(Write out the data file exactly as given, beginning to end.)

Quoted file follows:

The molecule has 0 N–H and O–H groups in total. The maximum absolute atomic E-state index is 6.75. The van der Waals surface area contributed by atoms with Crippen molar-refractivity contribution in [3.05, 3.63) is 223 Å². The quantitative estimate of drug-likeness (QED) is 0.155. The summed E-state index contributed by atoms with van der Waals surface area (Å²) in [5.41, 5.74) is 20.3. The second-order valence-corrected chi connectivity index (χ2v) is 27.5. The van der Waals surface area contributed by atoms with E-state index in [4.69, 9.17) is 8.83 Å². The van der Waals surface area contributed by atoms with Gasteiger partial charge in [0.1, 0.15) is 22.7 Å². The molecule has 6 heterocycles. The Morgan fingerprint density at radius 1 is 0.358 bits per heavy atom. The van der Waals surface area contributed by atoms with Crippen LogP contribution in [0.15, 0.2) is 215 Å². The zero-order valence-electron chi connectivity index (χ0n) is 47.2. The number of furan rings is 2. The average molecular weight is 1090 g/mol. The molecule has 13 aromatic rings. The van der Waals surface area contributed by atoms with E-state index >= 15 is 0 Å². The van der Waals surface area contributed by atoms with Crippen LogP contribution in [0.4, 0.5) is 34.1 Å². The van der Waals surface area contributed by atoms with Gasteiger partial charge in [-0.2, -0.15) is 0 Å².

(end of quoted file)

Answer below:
The molecule has 0 N–H and O–H groups in total. The maximum absolute atomic E-state index is 6.75. The van der Waals surface area contributed by atoms with Crippen molar-refractivity contribution in [3.05, 3.63) is 223 Å². The quantitative estimate of drug-likeness (QED) is 0.155. The summed E-state index contributed by atoms with van der Waals surface area (Å²) in [5.41, 5.74) is 20.3. The second-order valence-corrected chi connectivity index (χ2v) is 27.5. The van der Waals surface area contributed by atoms with E-state index in [4.69, 9.17) is 8.83 Å². The van der Waals surface area contributed by atoms with Gasteiger partial charge in [0.1, 0.15) is 22.7 Å². The molecule has 6 heterocycles. The Morgan fingerprint density at radius 1 is 0.358 bits per heavy atom. The van der Waals surface area contributed by atoms with Crippen LogP contribution in [0.15, 0.2) is 215 Å². The zero-order valence-electron chi connectivity index (χ0n) is 47.2. The number of furan rings is 2. The average molecular weight is 1090 g/mol. The molecule has 13 aromatic rings. The van der Waals surface area contributed by atoms with E-state index >= 15 is 0 Å². The van der Waals surface area contributed by atoms with Crippen LogP contribution in [0.4, 0.5) is 34.1 Å². The van der Waals surface area contributed by atoms with Gasteiger partial charge in [-0.2, -0.15) is 0 Å².